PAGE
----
ESET Researchers discover scheme to steal cryptocurrency targeting smartphones

ESET Research discovered and backtracked a sophisticated malicious cryptocurrency scheme that targets mobile devices using Android or iOS operating systems (iPhones). Malicious apps are distributed through fake websites, mimicking legitimate wallet services such as Metamask, Coinbase, Trust Wallet, TokenPocket, Bitpie, imToken, and OneKey.

These fake websites are promoted with ads placed on legitimate sites using misleading articles. Furthermore, the threat actors are recruiting intermediaries through Telegram and Facebook groups to further distribute this malicious scheme. The main goal of the malicious apps is to steal users’ funds and until now ESET Research has seen this scheme mainly targeting Chinese users. As cryptocurrencies are gaining popularity, ESET expects these techniques to spread to other markets.

Starting in May 2021, our research uncovered dozens of trojanized cryptocurrency wallet apps. This is a sophisticated attack vector since the malware’s author carried out an in-depth analysis of the legitimate applications misused in this scheme, enabling the insertion of their own malicious code into places where it would be hard to detect while also making sure that such crafted apps had the same functionality as the originals. At this point, ESET Research believes that this is likely the work of one criminal group.

“These malicious apps also represent another threat to victims, as some of them send secret victim seed phrases to the attackers’ server using an unsecured HTTP connection. This means that victims’ funds could be stolen not only by the operator of this scheme, but also by a different attacker eavesdropping on the same network,” says Lukáš Štefanko, ESET researcher who discovered the scheme. “We also discovered 13 malicious apps impersonating the Jaxx Liberty wallet. These apps were available on the Google Play store,” he adds.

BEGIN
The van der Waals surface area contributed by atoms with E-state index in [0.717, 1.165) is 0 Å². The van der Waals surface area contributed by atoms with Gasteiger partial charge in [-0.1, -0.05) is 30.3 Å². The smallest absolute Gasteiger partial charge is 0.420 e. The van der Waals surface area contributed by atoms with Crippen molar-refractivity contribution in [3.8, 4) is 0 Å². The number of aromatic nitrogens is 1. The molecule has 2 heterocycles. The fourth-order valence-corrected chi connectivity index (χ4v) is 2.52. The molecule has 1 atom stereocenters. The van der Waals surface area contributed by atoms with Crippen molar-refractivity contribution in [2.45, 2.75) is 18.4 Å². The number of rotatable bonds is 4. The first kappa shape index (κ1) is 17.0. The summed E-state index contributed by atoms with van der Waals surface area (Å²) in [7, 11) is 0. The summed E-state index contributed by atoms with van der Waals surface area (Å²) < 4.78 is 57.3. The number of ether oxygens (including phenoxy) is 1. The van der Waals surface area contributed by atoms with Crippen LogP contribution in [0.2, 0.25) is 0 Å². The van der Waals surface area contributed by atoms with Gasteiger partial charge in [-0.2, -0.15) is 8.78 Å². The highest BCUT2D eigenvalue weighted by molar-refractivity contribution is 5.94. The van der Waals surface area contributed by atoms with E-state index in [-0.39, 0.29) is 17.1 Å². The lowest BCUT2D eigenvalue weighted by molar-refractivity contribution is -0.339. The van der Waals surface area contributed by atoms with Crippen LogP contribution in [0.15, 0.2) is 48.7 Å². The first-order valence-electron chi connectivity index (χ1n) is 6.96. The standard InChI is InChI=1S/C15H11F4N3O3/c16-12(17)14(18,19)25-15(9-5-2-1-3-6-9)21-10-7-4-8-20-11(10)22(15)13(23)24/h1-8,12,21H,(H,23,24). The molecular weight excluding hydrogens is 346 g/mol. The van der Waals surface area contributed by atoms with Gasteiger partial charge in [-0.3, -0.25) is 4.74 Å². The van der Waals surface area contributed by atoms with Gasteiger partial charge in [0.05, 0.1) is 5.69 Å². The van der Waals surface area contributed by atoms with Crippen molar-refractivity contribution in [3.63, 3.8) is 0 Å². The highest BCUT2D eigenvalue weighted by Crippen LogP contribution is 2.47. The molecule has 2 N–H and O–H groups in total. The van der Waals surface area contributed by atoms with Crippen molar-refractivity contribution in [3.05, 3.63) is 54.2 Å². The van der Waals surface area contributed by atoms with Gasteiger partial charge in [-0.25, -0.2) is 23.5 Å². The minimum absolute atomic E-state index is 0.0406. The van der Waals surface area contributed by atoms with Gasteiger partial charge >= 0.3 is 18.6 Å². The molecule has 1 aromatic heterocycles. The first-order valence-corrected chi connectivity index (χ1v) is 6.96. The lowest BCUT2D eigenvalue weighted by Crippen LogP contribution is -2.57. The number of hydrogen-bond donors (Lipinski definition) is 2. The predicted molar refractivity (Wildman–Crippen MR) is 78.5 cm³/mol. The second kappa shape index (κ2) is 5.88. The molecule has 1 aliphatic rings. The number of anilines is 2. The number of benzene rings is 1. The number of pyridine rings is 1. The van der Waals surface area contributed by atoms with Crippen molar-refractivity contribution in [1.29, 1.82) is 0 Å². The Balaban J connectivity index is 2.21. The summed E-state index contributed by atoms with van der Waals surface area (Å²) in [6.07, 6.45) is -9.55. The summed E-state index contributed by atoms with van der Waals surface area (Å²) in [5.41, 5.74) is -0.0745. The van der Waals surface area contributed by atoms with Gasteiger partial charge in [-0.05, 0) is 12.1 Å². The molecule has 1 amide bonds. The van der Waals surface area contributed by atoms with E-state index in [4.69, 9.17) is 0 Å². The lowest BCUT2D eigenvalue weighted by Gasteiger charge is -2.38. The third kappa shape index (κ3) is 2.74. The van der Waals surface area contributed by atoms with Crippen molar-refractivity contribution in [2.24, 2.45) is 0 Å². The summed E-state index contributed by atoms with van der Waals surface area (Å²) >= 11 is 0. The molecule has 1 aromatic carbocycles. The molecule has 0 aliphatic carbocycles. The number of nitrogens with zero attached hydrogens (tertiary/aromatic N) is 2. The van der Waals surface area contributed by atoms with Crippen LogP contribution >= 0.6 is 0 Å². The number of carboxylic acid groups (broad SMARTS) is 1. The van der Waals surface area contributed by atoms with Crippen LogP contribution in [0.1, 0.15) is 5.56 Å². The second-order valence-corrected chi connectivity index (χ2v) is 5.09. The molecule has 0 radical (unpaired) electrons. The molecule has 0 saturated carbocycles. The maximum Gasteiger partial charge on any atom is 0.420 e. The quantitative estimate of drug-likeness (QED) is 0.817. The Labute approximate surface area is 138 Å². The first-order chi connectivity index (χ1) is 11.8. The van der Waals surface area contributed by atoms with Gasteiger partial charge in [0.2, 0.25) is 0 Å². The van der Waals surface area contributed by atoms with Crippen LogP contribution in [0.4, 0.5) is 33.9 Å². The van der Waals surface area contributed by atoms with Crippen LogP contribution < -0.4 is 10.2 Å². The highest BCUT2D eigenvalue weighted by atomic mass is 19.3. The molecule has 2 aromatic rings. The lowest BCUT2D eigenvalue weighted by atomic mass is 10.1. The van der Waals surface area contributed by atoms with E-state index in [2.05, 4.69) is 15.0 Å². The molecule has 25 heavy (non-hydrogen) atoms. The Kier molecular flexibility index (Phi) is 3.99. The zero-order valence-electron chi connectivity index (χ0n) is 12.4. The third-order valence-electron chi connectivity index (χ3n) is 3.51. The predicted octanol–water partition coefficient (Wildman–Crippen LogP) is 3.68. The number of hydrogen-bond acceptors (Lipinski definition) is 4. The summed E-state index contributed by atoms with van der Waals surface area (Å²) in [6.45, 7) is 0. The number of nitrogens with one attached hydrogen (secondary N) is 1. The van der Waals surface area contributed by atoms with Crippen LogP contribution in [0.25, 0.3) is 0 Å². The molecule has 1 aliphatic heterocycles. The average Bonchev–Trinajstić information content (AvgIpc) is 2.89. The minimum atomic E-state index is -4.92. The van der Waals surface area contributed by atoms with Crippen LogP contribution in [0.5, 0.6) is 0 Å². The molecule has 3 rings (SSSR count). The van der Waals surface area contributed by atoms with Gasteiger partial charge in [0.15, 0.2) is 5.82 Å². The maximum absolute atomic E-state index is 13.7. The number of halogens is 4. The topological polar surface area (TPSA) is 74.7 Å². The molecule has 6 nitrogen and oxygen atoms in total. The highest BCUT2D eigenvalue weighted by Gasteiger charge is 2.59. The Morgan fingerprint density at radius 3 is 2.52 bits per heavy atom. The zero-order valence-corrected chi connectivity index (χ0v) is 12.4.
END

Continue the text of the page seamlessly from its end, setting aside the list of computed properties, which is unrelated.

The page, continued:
On Telegram, a free and popular multiplatform messaging app with enhanced privacy and encryption features, ESET found dozens of groups promoting malicious copies of cryptocurrency mobile wallets. We assume these groups were created by the threat actor behind this scheme looking for further distribution partners and this activity is ongoing since May 2021. Starting in October 2021, we found that these Telegram groups were shared and promoted in at least 56 Facebook groups with the same goal – to search for more distribution partners.  In November 2021, we spotted the distribution of malicious wallets, using two legitimate Chinese websites.

Besides these distribution vectors, we discovered dozens of other counterfeit wallet websites that are targeting mobile users exclusively. Visiting one of the websites might lead a potential victim to download a trojanized wallet app for Android or the iOS platform.

The malicious app behaves differently depending on the operating system it was installed on. On Android, it appears to target new cryptocurrency users who do not yet have a legitimate wallet application installed on their devices. On iOS, the victim can have both versions installed – the legitimate one from the App Store and the malicious one from a website.

Regarding iOS, these malicious apps are not available on the App Store; they must be downloaded and installed using configuration profiles, which add an arbitrary trusted code-signing certificate.  With regard to Google Play, based on our request as a Google App Defense Alliance partner, in January 2022, Google removed 13 malicious applications found on the official store.

Moreover, it seems that the source code of this threat has been leaked and shared on a few Chinese websites, which might attract various threat actors and spread this threat even further.

“At the time of publication, the price of bitcoin has decreased almost by half from its all-time high about four months ago. For cryptocurrency investors, this might be a time either to panic and withdraw their funds, or for newcomers to jump at this chance and buy cryptocurrency for a lower price. If you belong to one of these groups, you should pick carefully which mobile app to use for managing your funds,” advises Štefanko.